Buntgen U.,Swiss Federal Institute of forest | Buntgen U.,Oeschger Center for Climate Change Research | Tegel W.,Albert Ludwigs University of Freiburg | Heussner K.-U.,German Archaeological Institute DAI | And 4 more authors.
Climate Research | Year: 2012

Uncertainty related to the rate and magnitude of predicted anthropogenic climate change highlights the need to enhance our understanding of past natural fluctuations in the Earth's climate system. This task emphasizes the importance of high-resolution palaeoclimatic records that cover industrial and pre-industrial times. Annually resolved and absolutely dated tree-ring measurements are a key input for cross-disciplinary research. Ambiguity due to paucity of data, however, characterizes many tree-ring data analyses. By utilizing nearly 12 000 living and historical ring width series from European fir Abies alba Mill., we demonstrate how massive sample replication can generate robust estimates of past growth rates, which may help reduce methodological and statistical constraints associated with many traditional tree-ring studies. © Inter-Research 2012.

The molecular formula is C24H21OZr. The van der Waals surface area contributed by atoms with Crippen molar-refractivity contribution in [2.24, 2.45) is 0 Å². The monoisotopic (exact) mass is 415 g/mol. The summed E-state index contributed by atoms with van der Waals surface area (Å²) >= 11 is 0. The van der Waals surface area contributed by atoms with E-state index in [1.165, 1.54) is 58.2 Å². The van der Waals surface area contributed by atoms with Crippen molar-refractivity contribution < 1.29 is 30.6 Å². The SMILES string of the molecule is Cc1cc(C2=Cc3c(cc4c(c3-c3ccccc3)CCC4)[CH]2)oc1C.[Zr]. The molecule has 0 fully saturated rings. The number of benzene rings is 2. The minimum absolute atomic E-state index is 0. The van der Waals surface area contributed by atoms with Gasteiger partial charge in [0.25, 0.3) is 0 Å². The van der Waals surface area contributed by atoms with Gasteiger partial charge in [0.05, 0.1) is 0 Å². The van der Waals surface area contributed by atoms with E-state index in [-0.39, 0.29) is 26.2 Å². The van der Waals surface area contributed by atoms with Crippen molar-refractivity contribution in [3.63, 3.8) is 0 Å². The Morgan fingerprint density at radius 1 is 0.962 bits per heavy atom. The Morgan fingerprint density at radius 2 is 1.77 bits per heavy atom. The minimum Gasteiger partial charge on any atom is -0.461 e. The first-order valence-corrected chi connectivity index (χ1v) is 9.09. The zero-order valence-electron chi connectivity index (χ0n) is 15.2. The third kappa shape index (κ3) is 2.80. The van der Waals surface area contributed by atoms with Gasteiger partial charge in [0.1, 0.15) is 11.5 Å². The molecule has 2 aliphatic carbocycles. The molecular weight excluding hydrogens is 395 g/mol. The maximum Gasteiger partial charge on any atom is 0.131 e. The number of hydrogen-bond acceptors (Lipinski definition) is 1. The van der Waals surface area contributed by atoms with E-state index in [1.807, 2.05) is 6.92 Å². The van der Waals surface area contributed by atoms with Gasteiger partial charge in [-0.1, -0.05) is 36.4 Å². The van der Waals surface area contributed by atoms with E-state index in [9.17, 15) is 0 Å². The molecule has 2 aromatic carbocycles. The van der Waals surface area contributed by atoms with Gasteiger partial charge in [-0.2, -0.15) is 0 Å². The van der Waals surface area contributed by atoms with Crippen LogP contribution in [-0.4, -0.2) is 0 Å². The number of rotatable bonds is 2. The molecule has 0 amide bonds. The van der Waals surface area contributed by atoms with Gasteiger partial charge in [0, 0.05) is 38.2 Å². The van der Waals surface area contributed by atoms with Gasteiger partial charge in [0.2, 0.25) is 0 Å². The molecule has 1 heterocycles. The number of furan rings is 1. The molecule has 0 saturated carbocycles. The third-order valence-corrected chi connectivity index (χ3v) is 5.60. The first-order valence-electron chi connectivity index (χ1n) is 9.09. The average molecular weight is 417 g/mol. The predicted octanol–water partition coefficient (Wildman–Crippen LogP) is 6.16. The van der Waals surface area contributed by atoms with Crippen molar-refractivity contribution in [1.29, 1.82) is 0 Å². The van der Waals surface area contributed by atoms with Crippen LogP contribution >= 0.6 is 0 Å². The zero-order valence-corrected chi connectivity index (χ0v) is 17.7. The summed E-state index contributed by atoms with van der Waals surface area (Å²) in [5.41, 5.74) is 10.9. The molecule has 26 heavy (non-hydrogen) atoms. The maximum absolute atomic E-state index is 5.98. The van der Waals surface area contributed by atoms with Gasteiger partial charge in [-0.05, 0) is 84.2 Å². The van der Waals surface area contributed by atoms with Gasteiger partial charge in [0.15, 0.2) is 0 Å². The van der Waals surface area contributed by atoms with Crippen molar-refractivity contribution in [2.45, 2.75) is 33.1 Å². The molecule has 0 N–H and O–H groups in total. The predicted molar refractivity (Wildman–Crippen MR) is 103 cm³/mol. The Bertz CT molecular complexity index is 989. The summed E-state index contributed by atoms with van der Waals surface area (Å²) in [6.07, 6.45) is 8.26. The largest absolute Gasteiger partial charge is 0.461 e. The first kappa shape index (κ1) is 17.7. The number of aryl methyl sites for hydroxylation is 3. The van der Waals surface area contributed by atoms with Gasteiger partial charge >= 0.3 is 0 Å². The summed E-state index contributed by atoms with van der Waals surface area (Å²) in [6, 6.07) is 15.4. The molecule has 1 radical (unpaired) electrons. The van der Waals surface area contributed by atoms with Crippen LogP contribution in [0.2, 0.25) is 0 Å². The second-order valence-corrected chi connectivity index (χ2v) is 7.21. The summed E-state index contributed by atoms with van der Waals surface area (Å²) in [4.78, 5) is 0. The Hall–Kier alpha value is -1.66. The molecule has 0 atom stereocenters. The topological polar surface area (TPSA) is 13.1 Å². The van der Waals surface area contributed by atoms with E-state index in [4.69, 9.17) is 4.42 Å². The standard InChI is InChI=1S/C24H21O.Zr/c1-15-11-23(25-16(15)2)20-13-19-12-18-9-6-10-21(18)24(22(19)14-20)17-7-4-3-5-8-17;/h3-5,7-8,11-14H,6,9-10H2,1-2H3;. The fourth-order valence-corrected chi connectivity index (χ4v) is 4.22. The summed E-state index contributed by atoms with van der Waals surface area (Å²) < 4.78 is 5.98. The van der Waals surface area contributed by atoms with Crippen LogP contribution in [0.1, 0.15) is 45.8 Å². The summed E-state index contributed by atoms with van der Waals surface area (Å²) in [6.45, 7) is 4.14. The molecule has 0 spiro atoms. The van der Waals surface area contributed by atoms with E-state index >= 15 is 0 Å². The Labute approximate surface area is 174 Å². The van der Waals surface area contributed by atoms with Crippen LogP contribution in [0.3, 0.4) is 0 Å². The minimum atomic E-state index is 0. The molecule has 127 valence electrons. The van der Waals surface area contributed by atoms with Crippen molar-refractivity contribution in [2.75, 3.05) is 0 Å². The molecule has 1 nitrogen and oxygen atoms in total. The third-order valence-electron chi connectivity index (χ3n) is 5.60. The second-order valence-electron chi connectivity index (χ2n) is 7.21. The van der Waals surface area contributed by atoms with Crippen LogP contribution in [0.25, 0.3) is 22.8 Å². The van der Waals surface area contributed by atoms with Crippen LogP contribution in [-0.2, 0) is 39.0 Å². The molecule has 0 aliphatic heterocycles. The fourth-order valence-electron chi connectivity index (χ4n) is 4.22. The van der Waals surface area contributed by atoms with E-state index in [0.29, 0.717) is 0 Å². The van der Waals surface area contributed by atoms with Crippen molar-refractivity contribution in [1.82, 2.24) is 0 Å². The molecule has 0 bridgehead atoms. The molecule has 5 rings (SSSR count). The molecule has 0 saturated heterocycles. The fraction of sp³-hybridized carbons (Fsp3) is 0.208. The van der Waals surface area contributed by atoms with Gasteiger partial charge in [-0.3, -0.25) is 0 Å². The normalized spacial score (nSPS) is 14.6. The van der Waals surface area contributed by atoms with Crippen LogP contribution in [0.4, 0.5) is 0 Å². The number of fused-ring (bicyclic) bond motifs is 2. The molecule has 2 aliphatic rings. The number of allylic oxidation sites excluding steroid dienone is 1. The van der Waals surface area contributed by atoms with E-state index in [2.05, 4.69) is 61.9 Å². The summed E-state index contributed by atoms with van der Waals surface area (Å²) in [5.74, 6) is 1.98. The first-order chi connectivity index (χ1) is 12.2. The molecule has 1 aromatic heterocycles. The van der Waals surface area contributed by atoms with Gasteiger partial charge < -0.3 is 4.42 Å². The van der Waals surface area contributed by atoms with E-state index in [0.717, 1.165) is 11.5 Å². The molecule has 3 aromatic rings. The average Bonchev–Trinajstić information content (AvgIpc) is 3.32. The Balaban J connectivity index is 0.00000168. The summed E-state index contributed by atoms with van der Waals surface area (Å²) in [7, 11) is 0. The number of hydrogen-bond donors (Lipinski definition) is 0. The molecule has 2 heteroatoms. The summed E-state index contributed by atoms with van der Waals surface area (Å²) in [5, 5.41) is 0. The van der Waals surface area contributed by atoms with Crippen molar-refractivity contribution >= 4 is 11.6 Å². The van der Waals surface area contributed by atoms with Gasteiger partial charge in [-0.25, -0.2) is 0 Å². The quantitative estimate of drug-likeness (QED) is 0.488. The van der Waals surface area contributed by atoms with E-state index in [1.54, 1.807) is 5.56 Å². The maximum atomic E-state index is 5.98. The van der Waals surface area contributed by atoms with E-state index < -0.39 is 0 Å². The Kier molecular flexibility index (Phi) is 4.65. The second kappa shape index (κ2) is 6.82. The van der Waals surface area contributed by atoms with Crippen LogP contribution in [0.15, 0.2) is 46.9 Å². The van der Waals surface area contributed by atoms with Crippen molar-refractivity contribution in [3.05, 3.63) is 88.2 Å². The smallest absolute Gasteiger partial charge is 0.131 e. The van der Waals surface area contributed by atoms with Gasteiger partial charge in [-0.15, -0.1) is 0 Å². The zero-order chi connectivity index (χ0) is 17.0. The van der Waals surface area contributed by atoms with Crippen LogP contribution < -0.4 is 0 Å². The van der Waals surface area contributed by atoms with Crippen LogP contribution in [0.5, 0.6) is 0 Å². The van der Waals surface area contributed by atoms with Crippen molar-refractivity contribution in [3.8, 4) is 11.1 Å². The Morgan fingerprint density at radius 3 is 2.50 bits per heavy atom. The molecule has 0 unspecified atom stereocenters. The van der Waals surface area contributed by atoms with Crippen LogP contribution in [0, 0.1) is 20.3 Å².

Wild E.M.,University of Vienna | Steier P.,University of Vienna | Fischer P.,Gothenburg University | Hoflmayer F.,German Archaeological Institute DAI
Radiocarbon | Year: 2013